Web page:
Territorial Dispute

territorial_dispute_resizedI observed this (full size image) interaction in my backyard one afternoon while I was hunting for good pictures. All anoles tend to flee as I walk around my backyard, but some only retreat partially or temporarily. These two stayed relatively out in the open until I moved a little closer, causing one to flee in to the vicinity of the other one causing the event seen in the picture.

Both were already partially ridged due to my presence but the crests became much larger during/following the altercation. This event only lasted a second or two, the lighter one flipped the browner one around and caused it to flee (the picture with the brown one midair being flipped is terribly out of focus/too slow of shutter speed). Sorry for the shallow depth of field, I didn’t know how to use this lens when I took this picture.

I believe both are Anolis sagrei, but have only seen that one example (in my backyard) of a brown anole looking so grey.

And an introduction:

Since recently moving to Miami I have become an anole “enthusiast,” though I am not an anole scientist (yet . . . ). In this vein, I have been photographing the anoles living in Miami (5 species so far). I probably have 300-1000 anoles living in my small backyard at any one time (a mix of Anolis sagrei, Anolis distichus, and Anolis carolinensis).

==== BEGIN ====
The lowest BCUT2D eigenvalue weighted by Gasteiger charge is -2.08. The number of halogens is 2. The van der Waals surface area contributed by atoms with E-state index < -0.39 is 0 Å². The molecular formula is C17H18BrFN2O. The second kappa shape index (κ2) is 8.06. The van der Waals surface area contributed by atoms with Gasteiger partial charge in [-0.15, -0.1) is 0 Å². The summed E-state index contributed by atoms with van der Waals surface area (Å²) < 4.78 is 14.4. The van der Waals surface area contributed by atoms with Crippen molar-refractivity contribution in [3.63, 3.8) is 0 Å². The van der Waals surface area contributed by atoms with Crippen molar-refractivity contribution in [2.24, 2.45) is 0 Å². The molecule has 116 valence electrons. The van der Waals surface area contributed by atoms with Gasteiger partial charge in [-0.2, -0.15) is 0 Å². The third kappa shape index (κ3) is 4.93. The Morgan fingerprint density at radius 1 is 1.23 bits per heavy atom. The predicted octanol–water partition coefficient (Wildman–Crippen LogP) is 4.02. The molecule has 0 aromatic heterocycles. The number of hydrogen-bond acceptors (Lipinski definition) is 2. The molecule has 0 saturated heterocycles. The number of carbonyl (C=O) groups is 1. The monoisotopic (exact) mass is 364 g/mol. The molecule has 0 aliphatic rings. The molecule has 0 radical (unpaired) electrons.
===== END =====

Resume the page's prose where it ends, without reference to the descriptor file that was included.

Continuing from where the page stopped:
I would love to share short stories with pictures about individual anoles I have been following who live in my backyard, behavior patterns I notice with suburban anoles, and apparent changes in relative proportions of different species in the areas I frequent (backyard, around Coral Gables and FIU, Fairchild Tropical Botanical Garden).

I have been posting my pictures on DeviantArt if you would like to see more (Anoles only).

Some Examples

Thanks for reading!

Brian

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